Monday, September 6, 2010

On unity (with the natural world and more)

I've had a lot of problems identifying myself as "pagan". The problem is that I don't see myself as particularly earth-based.

Now, when it comes to unity, I believe in that well enough. I can quiet reasonably say that I believe in an inherent unity of all things.

But note that I said all things.

I sometimes travel when I sleep. Astral travel? I'm not sure. I just know that sometimes I dream in my head -- and everything is a fabrication of my mind -- and other times I'm dreaming elsewhere. I've flitted back and forth between the two states before and they feel distinctly different. (More on this in a later post.)

I first started having doubts that I was a Christian after a dream. In the dream I was arguing with a Monotheist. In disgust, I turned and walked away. As I was walking away, I paused to worship a desk. The idea seemed pretty easy to see: God is in all things -- including desks. I accepted that I was a Pantheist. There are Christians with Pantheist tendencies, after all.

Once I started meeting other deities in dream, I elaborated my views to "God is in all things -- including other deities." I believed this while ostensibly being a Christian at first, then I realized that describing myself as a Christian made no sense so I started calling myself a Panthiestic Polytheist.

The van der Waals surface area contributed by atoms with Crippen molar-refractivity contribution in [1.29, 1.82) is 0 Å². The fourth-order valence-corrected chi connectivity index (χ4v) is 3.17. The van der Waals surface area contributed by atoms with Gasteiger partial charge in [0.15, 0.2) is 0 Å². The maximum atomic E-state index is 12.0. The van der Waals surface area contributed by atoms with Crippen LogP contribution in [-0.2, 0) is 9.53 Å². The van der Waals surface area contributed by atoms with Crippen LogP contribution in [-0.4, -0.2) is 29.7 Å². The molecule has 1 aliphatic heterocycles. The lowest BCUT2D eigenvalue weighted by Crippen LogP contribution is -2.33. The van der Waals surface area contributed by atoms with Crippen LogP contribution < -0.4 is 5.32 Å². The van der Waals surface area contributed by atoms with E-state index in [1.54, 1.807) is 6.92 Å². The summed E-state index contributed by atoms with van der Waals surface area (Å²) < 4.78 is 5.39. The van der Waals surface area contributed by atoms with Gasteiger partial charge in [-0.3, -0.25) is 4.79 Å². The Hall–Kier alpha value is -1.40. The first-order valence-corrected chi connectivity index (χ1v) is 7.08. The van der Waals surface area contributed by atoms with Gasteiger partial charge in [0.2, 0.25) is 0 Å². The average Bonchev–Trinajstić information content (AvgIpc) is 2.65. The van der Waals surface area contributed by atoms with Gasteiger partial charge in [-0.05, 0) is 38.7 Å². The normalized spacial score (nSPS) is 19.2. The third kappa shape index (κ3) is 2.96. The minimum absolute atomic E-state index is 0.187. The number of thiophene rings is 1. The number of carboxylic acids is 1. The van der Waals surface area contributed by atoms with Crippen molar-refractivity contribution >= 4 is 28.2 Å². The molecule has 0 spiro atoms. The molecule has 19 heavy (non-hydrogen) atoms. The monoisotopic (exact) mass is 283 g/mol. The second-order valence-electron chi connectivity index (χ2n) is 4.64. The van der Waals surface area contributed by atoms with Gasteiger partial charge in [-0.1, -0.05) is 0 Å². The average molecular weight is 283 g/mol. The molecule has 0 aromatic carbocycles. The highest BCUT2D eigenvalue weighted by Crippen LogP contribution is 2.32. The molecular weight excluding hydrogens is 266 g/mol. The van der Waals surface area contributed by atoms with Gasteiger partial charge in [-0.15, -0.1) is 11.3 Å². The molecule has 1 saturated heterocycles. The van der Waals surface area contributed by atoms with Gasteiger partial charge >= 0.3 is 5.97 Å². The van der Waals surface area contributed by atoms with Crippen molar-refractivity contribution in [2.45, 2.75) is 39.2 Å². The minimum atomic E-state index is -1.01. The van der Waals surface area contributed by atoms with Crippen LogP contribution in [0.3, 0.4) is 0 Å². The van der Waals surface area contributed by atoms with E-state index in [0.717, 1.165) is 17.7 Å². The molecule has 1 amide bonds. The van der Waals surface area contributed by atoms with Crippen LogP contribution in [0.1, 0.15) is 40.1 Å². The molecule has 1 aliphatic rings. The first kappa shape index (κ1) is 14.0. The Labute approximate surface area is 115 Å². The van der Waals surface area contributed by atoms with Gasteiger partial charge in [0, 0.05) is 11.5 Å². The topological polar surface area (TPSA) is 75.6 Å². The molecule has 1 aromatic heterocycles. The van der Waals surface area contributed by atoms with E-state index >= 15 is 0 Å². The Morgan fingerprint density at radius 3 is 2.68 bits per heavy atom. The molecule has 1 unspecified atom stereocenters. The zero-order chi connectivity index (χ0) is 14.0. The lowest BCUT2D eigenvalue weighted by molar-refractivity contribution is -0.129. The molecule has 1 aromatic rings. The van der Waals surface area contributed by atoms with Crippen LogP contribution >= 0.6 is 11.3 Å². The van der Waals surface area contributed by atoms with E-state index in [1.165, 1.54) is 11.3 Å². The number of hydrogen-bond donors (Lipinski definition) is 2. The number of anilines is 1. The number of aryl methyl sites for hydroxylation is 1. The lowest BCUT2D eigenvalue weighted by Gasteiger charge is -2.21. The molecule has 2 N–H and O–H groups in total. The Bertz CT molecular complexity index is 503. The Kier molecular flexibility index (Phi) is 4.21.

Interestingly, it was at this point when I visited the Shining Void (also known as Nirvana -- though I didn't know it at the time). There were two things to do there, lose yourself and become one with the place, and leave. I decided to leave. That was the point when I stopped calling myself a Pantheistic Polytheist and just started calling myself a Polytheist.

My time in the Shining Void made it clear there is an underlying unity among all things, and yet everything we are, and all that we are here to experience is totally unrelated to this unity. It is like having a painting and the subject of the painting pondering the unity of the paint-universe (what with it all being made of paint), instead of enjoying the colors, shapes, and textures that the artist brought forth in the piece.

That is, focusing on unity distracts us from the beauty of difference. The goal isn't to see ourselves as the same, so much as it is to relish our differences and celebrate them.  We can only fully understand ourselves when we try to understand the those that are different.

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